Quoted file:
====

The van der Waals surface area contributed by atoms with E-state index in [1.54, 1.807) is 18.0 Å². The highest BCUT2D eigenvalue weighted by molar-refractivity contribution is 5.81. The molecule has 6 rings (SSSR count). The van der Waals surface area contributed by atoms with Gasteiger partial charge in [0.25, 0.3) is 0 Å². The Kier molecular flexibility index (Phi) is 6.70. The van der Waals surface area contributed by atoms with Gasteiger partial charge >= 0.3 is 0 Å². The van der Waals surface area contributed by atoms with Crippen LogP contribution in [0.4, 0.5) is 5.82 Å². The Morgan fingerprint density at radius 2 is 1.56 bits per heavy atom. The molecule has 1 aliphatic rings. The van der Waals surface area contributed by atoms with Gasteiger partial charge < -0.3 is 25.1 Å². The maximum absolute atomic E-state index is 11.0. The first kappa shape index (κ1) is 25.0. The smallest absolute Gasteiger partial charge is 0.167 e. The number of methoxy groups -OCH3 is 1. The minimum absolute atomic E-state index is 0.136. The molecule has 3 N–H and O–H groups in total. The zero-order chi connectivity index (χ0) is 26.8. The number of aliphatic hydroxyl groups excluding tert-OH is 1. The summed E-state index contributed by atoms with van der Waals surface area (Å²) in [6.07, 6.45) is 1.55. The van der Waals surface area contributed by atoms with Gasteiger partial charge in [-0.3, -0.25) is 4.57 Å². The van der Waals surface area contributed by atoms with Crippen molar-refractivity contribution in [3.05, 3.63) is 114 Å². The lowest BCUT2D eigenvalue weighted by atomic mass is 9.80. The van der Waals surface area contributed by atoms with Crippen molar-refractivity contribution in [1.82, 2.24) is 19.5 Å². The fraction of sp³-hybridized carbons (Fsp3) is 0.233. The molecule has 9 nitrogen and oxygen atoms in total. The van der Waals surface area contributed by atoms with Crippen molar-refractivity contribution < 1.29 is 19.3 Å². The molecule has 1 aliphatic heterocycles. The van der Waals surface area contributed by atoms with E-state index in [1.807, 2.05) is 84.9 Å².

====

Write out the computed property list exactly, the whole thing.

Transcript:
The van der Waals surface area contributed by atoms with E-state index in [1.54, 1.807) is 18.0 Å². The highest BCUT2D eigenvalue weighted by molar-refractivity contribution is 5.81. The molecule has 6 rings (SSSR count). The van der Waals surface area contributed by atoms with Gasteiger partial charge in [0.25, 0.3) is 0 Å². The Kier molecular flexibility index (Phi) is 6.70. The van der Waals surface area contributed by atoms with Gasteiger partial charge >= 0.3 is 0 Å². The van der Waals surface area contributed by atoms with Crippen LogP contribution in [0.4, 0.5) is 5.82 Å². The Morgan fingerprint density at radius 2 is 1.56 bits per heavy atom. The molecule has 1 aliphatic rings. The van der Waals surface area contributed by atoms with Gasteiger partial charge < -0.3 is 25.1 Å². The maximum absolute atomic E-state index is 11.0. The first kappa shape index (κ1) is 25.0. The smallest absolute Gasteiger partial charge is 0.167 e. The number of methoxy groups -OCH3 is 1. The minimum absolute atomic E-state index is 0.136. The molecule has 3 N–H and O–H groups in total. The zero-order chi connectivity index (χ0) is 26.8. The number of aliphatic hydroxyl groups excluding tert-OH is 1. The summed E-state index contributed by atoms with van der Waals surface area (Å²) in [6.07, 6.45) is 1.55. The van der Waals surface area contributed by atoms with Gasteiger partial charge in [-0.3, -0.25) is 4.57 Å². The van der Waals surface area contributed by atoms with Crippen molar-refractivity contribution in [3.05, 3.63) is 114 Å². The lowest BCUT2D eigenvalue weighted by atomic mass is 9.80. The van der Waals surface area contributed by atoms with Crippen molar-refractivity contribution in [1.82, 2.24) is 19.5 Å². The fraction of sp³-hybridized carbons (Fsp3) is 0.233. The molecule has 9 nitrogen and oxygen atoms in total. The van der Waals surface area contributed by atoms with Crippen molar-refractivity contribution < 1.29 is 19.3 Å². The molecule has 1 aliphatic heterocycles. The van der Waals surface area contributed by atoms with E-state index in [1.807, 2.05) is 84.9 Å².